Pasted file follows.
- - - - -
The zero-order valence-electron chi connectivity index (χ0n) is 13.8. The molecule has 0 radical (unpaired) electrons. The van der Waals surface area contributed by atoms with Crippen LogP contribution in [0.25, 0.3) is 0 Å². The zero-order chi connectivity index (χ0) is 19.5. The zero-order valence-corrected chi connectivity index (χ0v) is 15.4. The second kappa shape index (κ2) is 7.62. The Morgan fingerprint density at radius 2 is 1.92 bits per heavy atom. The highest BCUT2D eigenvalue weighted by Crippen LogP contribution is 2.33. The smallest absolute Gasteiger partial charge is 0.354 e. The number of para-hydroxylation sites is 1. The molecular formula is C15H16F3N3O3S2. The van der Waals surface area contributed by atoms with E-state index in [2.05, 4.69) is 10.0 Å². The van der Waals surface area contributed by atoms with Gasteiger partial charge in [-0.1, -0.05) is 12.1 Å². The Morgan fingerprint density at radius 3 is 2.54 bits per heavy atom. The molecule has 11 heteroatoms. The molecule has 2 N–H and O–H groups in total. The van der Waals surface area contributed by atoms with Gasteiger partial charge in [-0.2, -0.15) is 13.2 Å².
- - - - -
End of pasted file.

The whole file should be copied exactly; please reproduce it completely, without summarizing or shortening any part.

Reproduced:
The zero-order valence-electron chi connectivity index (χ0n) is 13.8. The molecule has 0 radical (unpaired) electrons. The van der Waals surface area contributed by atoms with Crippen LogP contribution in [0.25, 0.3) is 0 Å². The zero-order chi connectivity index (χ0) is 19.5. The zero-order valence-corrected chi connectivity index (χ0v) is 15.4. The second kappa shape index (κ2) is 7.62. The Morgan fingerprint density at radius 2 is 1.92 bits per heavy atom. The highest BCUT2D eigenvalue weighted by Crippen LogP contribution is 2.33. The smallest absolute Gasteiger partial charge is 0.354 e. The number of para-hydroxylation sites is 1. The molecular formula is C15H16F3N3O3S2. The van der Waals surface area contributed by atoms with E-state index in [2.05, 4.69) is 10.0 Å². The van der Waals surface area contributed by atoms with Gasteiger partial charge in [-0.1, -0.05) is 12.1 Å². The Morgan fingerprint density at radius 3 is 2.54 bits per heavy atom. The molecule has 11 heteroatoms. The molecule has 2 N–H and O–H groups in total. The van der Waals surface area contributed by atoms with Gasteiger partial charge in [-0.2, -0.15) is 13.2 Å².